I awoke well before dawn this morning and couldn’t fall back asleep. So I grabbed my camera, walked around, and practiced shooting the pre-dawn light, with which I have little experience, save perhaps a few “end of the night” portraits back at Washington State in the early 1990s.
Since we were back on the eastern side of the crest, with big east faces of the peaks above us, I was excited to watch the morning alpenglow here. To see it completely unfold, moment by moment, is a special thing – the light changes subtly but continuously, and within the span of minutes, the whole scene is gone, to be stored in the mind’s memory or on pixels, or perhaps enjoyed live again, 24 hours later.
The day would promise to be a hot one again, and by 8:30 AM I was baking and already craving a swim. I walked up the lake a bit, to spare my mates the shock of having to know that I was planning on a skinny dip, and found a nice secluded bay with a deep drop off.
After stripping, I walked to the edge of the water, ankle deep, and found the glacial-fed lake to be astonishingly cold. I spent several minutes mustering up the courage to go for it, and inched my way ever so deeper – now up to my knees. And there, all alone, except for me and God, I tapped into all of the remaining bravery of a 45 year old man with little left to prove, and dove into the deep.
What happened next is not entirely clear to me. A combination of my brain freezing, my heart stopping, my manhood disappearing, and my muscles seizing eventually brought me to the surface of the water, where I planned (just minutes ago) to whoop with joy. Instead, a decidedly unmanly yelp escaped my lips that sounded more like a poodle getting her poofy tail slammed in the RV door than a manly mountain man taking a swim in a glacial lake.
Oh well, it was worth a shot.
I washed up, did some laundry, dried in the sun, and waltzed back to camp like it was #nobigdeal.
“Yeah, so I took a swim.” I announced when I returned. “Water’s a little chilly.”
We left the beautiful Marie Lakes Basin around “late morning” and headed to the trail leading out of the basin – the first man-made track of any substance we’ve seen in several days. We traveled two hundred yards on it, had enough, and peeled off to the south down a pathless talus-and-tundra draw.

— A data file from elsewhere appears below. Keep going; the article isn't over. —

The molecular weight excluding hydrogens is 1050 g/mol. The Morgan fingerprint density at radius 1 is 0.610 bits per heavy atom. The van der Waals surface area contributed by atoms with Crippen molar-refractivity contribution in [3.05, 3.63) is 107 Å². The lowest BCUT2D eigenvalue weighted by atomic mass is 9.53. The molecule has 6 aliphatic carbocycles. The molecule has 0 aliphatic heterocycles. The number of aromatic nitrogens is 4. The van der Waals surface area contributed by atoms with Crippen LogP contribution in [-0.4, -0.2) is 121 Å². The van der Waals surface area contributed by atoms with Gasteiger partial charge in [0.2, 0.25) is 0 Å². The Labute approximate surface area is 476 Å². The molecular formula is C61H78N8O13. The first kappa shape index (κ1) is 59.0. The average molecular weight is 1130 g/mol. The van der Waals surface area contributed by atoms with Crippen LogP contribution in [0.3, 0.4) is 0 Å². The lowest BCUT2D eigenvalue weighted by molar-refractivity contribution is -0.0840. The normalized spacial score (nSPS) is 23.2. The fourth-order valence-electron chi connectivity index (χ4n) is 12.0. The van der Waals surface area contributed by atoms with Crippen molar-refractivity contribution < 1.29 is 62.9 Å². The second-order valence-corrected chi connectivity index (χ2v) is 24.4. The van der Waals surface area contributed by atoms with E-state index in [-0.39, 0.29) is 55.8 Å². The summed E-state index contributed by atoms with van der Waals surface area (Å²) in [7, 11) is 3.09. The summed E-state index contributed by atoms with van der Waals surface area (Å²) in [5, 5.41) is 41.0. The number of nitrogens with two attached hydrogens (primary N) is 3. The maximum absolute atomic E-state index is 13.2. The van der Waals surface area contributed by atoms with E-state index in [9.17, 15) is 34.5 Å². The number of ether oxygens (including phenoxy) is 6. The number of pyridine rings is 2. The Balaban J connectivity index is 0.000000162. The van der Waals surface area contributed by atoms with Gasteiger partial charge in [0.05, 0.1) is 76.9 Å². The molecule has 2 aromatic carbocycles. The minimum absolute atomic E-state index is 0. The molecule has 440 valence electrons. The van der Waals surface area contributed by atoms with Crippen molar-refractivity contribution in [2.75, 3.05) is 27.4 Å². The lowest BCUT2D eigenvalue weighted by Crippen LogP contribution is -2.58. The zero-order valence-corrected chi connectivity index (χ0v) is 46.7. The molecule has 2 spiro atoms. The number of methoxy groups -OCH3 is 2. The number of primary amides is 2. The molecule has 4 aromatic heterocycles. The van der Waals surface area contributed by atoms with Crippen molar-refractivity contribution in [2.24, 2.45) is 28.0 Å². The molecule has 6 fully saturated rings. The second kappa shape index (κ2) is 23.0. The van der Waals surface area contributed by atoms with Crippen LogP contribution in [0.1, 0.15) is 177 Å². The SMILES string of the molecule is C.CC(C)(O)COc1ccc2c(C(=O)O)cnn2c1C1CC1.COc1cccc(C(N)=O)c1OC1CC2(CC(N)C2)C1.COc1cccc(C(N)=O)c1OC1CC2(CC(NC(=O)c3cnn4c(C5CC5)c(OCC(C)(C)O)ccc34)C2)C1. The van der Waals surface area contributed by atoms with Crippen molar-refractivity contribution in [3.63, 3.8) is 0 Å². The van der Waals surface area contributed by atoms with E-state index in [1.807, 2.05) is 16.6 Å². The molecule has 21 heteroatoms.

After dropping two hundred or so vertical feet, we found ourselves once again among sparse stands of large whitebark pines and easy walking through meadows towards the northern aspect of Mount Davis.
We stopped for a break at the “nearly” fishless Rodgers Lakes in a pretty meadow way below Clinch Pass – the col we climbed and descended yesterday. Looking up at the rubble, we were glad for an easier day today.
We then climbed the easy col separating Rodgers Lakes and Upper Davis Lake, descending stable talus down to the lakeshore. I walked along the shore casting my tenkara rod and managed to pull in a few pan-sized brookies as well as a whole bunch of smaller ones.
At the outlet, we took a break and scouted down valley for a possible camp in the basin, peering over the edge of the hanging cirque down to the lush and shady-looking Lower Davis Lake. We saddled up the packs and walked down huge granite slabs to the water, walked around its northern shore, crossed the outlet, and found a beautiful campsite with a view up-valley to Mount Davis and its glaciers, with Lower Davis Lake unfolding its mass of water before us. Best of all, a lovely stand of ancient whitebarks provided us with heat-of-the-day shade.
As we unwound and enjoyed the fruit of a shorter trekking day, I entertained the thought that I might want a trout dinner. Chase had already left camp with his tenkara rod in tow, in a mild state of panic over our dwindling food rations. (“Why is this dinner so small?” / “Because it’s designed to be supplemented with trout, you know, to save weight!”)
I joined up with him as evening wore on and we managed to catch a panful of brookies on our circumnavigation of the lake. We steam-baked them in the fry bake with oil and spices, and enjoyed a hearty first course. The second course consisted of the remaining anemic portion of stroganoff. I added a packet of almond butter and some cream cheese along with a dollop of brown sugar, stuffed the goulash into tortillas and fried them to a crisp. Yes, it was amazing.
A colder evening hopefully means a better night’s sleep for me, but I’ll likely not want to miss the early morning alpenglow on Mount Davis, so my pyramid shelter doors will remain peeled open again!
Tomorrow: more trout hunting as we continue to make our way south back to Devil’s Postpile.
– Morning alpenglow at Lower Marie Lake.
– Descending into Lower Davis Lake.
– Chase enjoying stroganoff remnants as the light fades.
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